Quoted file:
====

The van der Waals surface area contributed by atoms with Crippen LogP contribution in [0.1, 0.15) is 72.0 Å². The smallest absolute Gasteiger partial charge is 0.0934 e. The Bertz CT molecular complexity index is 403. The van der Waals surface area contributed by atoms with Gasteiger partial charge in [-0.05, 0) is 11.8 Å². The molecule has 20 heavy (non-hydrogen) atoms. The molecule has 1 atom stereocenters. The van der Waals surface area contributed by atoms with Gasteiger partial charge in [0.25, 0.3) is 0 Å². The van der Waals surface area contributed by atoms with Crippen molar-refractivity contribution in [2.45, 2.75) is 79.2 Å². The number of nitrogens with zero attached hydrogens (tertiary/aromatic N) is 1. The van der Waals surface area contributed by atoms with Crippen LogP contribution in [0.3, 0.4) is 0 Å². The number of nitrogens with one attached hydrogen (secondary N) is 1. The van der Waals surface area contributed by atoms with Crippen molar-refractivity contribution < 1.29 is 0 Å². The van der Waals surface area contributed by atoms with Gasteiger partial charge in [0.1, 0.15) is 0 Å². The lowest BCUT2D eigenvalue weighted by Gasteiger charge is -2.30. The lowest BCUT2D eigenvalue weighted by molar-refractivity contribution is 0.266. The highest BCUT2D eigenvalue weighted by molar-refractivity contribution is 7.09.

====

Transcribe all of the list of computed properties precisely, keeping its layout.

The van der Waals surface area contributed by atoms with Crippen LogP contribution in [0.1, 0.15) is 72.0 Å². The smallest absolute Gasteiger partial charge is 0.0934 e. The Bertz CT molecular complexity index is 403. The van der Waals surface area contributed by atoms with Gasteiger partial charge in [-0.05, 0) is 11.8 Å². The molecule has 20 heavy (non-hydrogen) atoms. The molecule has 1 atom stereocenters. The van der Waals surface area contributed by atoms with Gasteiger partial charge in [0.25, 0.3) is 0 Å². The van der Waals surface area contributed by atoms with Crippen molar-refractivity contribution in [2.45, 2.75) is 79.2 Å². The number of nitrogens with zero attached hydrogens (tertiary/aromatic N) is 1. The van der Waals surface area contributed by atoms with Crippen LogP contribution in [0.3, 0.4) is 0 Å². The number of nitrogens with one attached hydrogen (secondary N) is 1. The van der Waals surface area contributed by atoms with Crippen molar-refractivity contribution < 1.29 is 0 Å². The van der Waals surface area contributed by atoms with Gasteiger partial charge in [0.1, 0.15) is 0 Å². The lowest BCUT2D eigenvalue weighted by Gasteiger charge is -2.30. The lowest BCUT2D eigenvalue weighted by molar-refractivity contribution is 0.266. The highest BCUT2D eigenvalue weighted by molar-refractivity contribution is 7.09.